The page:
Magnetic Resonance Imaging (MRI) Technologies Career Video
Description: Operate Magnetic Resonance Imaging (MRI) scanners. Monitor patient safety and comfort, and view images of area being scanned to ensure quality of pictures. May administer gadolinium contrast dosage intravenously. May interview patient, explain MRI procedures, and position patient on examining table. May enter into the computer data such as patient history, anatomical area to be scanned, orientation specified, and position of entry.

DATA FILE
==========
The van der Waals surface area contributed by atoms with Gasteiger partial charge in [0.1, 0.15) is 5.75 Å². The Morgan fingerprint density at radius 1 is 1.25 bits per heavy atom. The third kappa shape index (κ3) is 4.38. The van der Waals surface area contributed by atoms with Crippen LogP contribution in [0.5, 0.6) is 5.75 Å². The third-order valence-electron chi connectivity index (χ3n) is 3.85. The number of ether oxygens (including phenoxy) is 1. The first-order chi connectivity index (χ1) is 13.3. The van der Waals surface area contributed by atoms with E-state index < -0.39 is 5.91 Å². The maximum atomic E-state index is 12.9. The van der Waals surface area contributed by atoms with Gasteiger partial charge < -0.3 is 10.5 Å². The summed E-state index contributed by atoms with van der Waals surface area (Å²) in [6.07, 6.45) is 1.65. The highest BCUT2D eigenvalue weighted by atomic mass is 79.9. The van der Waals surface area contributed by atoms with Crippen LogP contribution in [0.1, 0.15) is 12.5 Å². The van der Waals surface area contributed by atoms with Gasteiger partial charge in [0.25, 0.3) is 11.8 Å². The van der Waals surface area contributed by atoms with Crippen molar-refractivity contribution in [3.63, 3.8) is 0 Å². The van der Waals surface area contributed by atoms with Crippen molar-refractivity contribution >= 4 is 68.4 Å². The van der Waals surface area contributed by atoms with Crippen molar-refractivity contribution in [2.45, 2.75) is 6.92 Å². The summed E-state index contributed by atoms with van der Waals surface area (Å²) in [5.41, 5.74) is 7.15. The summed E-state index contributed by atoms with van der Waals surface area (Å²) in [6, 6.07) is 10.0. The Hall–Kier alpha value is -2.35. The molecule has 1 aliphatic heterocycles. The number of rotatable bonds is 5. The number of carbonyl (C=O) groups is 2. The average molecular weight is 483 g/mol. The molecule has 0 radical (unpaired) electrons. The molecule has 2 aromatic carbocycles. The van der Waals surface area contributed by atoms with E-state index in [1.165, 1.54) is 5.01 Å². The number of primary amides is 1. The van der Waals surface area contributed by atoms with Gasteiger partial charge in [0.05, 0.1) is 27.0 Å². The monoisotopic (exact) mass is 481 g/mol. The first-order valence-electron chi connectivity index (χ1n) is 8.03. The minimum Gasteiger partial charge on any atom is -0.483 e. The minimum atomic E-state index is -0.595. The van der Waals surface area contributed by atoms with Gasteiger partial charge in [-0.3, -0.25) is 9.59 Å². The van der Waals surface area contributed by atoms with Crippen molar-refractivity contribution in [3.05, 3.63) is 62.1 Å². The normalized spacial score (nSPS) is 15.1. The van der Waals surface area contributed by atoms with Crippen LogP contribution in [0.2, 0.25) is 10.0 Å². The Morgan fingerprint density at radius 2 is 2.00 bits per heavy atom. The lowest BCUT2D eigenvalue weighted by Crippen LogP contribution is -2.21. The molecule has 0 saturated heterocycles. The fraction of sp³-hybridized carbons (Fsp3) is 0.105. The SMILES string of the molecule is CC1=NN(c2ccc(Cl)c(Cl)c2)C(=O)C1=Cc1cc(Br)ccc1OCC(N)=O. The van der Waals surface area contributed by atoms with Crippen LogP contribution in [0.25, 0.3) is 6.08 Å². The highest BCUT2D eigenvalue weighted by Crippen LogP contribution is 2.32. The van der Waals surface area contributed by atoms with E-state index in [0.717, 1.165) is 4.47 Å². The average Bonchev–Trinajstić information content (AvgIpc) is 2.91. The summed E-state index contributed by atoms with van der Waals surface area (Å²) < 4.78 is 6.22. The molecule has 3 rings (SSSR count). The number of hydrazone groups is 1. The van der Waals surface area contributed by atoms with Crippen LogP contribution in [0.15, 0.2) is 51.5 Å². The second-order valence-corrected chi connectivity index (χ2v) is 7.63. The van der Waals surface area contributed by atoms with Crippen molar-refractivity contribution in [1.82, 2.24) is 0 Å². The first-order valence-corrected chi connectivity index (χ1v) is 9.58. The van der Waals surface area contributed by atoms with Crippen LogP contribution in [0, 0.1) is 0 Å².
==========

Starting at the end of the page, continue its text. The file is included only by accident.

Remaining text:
Using a combination of technical skills, people skills, and physical stamina keeps the job of Magnetic Resonance Imaging Technologists – or MRI - interesting and challenging. MRI technologists put patients at ease and provide essential medical information in a career focused on operating MRI scanners to create diagnostic images. MRI technologists prepare patients for procedures, taking their medical history and answering questions. They inject patients with contrast dyes that interact with magnetic fields to produce images that physicians use to diagnose medical problems. During the MRI procedure, technologists correctly position the patient, shield exposed areas, and operate the equipment to take the images. They must follow physicians’ orders precisely to capture the correct images, and keep detailed patient records. MRI technologists put patients at ease, helping them cope with pain or mental stress. They use technical skills to understand and operate complex equipment. They also work on their feet much of the day, lifting and moving patients when needed. MRI technologists work in healthcare facilities; more than half work in hospitals. Most work full time, and may work evenings, weekends, or are on call where emergency imaging is needed. An associate’s degree combining classroom and clinical training is the most common educational path. Coursework should include anatomy, patient care, radiation physics, and image evaluation. Many MRI technologists start out as radiologic technologists who develop specialization in MRIs. Licenses or certification to practice is required in some states.